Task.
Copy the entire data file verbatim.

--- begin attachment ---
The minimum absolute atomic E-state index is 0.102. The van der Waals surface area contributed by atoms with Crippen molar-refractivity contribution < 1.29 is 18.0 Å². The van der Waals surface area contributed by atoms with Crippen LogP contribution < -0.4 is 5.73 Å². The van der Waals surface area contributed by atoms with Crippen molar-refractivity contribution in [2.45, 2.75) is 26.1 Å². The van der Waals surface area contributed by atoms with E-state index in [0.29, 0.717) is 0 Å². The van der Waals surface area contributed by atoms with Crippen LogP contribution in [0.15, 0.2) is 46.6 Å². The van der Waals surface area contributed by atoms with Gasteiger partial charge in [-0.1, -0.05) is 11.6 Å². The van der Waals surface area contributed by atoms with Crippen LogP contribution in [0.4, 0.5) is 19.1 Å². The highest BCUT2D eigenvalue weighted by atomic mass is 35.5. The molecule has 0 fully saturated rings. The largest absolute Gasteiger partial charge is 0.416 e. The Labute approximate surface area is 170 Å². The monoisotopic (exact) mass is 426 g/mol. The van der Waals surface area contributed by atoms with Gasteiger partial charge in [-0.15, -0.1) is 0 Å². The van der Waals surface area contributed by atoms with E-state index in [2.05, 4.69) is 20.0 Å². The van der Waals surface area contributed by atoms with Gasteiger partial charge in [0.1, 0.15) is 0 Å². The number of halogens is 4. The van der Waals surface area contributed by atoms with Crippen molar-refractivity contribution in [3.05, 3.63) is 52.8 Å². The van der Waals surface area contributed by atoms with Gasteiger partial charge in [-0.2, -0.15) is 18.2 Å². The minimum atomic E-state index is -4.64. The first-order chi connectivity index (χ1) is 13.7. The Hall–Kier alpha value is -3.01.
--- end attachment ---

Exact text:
The minimum absolute atomic E-state index is 0.102. The van der Waals surface area contributed by atoms with Crippen molar-refractivity contribution < 1.29 is 18.0 Å². The van der Waals surface area contributed by atoms with Crippen LogP contribution < -0.4 is 5.73 Å². The van der Waals surface area contributed by atoms with Crippen molar-refractivity contribution in [2.45, 2.75) is 26.1 Å². The van der Waals surface area contributed by atoms with E-state index in [0.29, 0.717) is 0 Å². The van der Waals surface area contributed by atoms with Crippen LogP contribution in [0.15, 0.2) is 46.6 Å². The van der Waals surface area contributed by atoms with Gasteiger partial charge in [-0.1, -0.05) is 11.6 Å². The van der Waals surface area contributed by atoms with Crippen LogP contribution in [0.4, 0.5) is 19.1 Å². The highest BCUT2D eigenvalue weighted by atomic mass is 35.5. The molecule has 0 fully saturated rings. The largest absolute Gasteiger partial charge is 0.416 e. The Labute approximate surface area is 170 Å². The monoisotopic (exact) mass is 426 g/mol. The van der Waals surface area contributed by atoms with Gasteiger partial charge in [-0.15, -0.1) is 0 Å². The van der Waals surface area contributed by atoms with E-state index in [2.05, 4.69) is 20.0 Å². The van der Waals surface area contributed by atoms with Gasteiger partial charge in [0.1, 0.15) is 0 Å². The number of halogens is 4. The van der Waals surface area contributed by atoms with Crippen molar-refractivity contribution in [3.05, 3.63) is 52.8 Å². The van der Waals surface area contributed by atoms with Gasteiger partial charge in [-0.2, -0.15) is 18.2 Å². The minimum atomic E-state index is -4.64. The first-order chi connectivity index (χ1) is 13.7. The Hall–Kier alpha value is -3.01.